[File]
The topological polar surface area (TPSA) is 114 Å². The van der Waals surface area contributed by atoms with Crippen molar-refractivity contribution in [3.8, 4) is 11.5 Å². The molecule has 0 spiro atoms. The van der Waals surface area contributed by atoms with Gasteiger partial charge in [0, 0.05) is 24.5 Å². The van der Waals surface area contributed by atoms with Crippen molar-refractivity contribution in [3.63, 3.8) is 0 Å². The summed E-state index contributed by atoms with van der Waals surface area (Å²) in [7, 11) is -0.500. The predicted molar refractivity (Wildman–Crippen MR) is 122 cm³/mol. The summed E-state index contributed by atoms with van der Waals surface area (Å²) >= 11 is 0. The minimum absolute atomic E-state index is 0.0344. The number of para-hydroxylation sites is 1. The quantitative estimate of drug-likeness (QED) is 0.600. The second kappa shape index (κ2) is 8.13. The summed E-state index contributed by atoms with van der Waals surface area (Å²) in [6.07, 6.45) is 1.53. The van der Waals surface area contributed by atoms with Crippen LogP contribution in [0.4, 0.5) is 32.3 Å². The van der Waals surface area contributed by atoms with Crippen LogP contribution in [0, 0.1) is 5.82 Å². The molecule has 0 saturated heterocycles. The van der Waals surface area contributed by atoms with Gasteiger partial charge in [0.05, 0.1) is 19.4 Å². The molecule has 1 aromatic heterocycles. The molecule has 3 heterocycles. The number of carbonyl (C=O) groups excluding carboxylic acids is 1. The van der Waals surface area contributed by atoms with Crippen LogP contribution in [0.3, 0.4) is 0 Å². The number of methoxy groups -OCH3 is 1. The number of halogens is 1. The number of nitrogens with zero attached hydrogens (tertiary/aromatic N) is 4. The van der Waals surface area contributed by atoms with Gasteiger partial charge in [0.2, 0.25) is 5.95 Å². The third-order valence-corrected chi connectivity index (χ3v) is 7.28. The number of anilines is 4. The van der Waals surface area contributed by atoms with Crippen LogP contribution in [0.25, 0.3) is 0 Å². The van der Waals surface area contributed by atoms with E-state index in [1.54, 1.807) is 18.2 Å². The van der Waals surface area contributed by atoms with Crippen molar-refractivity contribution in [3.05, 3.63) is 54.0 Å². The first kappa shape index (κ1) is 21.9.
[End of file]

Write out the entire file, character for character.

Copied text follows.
The topological polar surface area (TPSA) is 114 Å². The van der Waals surface area contributed by atoms with Crippen molar-refractivity contribution in [3.8, 4) is 11.5 Å². The molecule has 0 spiro atoms. The van der Waals surface area contributed by atoms with Gasteiger partial charge in [0, 0.05) is 24.5 Å². The van der Waals surface area contributed by atoms with Crippen molar-refractivity contribution in [3.63, 3.8) is 0 Å². The summed E-state index contributed by atoms with van der Waals surface area (Å²) in [7, 11) is -0.500. The predicted molar refractivity (Wildman–Crippen MR) is 122 cm³/mol. The summed E-state index contributed by atoms with van der Waals surface area (Å²) >= 11 is 0. The minimum absolute atomic E-state index is 0.0344. The number of para-hydroxylation sites is 1. The quantitative estimate of drug-likeness (QED) is 0.600. The second kappa shape index (κ2) is 8.13. The summed E-state index contributed by atoms with van der Waals surface area (Å²) in [6.07, 6.45) is 1.53. The van der Waals surface area contributed by atoms with Crippen LogP contribution in [0.4, 0.5) is 32.3 Å². The van der Waals surface area contributed by atoms with Crippen LogP contribution in [0, 0.1) is 5.82 Å². The molecule has 0 saturated heterocycles. The van der Waals surface area contributed by atoms with Gasteiger partial charge in [0.05, 0.1) is 19.4 Å². The molecule has 1 aromatic heterocycles. The molecule has 3 heterocycles. The number of carbonyl (C=O) groups excluding carboxylic acids is 1. The van der Waals surface area contributed by atoms with Crippen LogP contribution in [0.3, 0.4) is 0 Å². The number of methoxy groups -OCH3 is 1. The number of halogens is 1. The number of nitrogens with zero attached hydrogens (tertiary/aromatic N) is 4. The van der Waals surface area contributed by atoms with Gasteiger partial charge in [0.2, 0.25) is 5.95 Å². The third-order valence-corrected chi connectivity index (χ3v) is 7.28. The number of anilines is 4. The van der Waals surface area contributed by atoms with Crippen LogP contribution in [0.25, 0.3) is 0 Å². The van der Waals surface area contributed by atoms with E-state index in [1.54, 1.807) is 18.2 Å². The van der Waals surface area contributed by atoms with Crippen molar-refractivity contribution in [3.05, 3.63) is 54.0 Å². The first kappa shape index (κ1) is 21.9.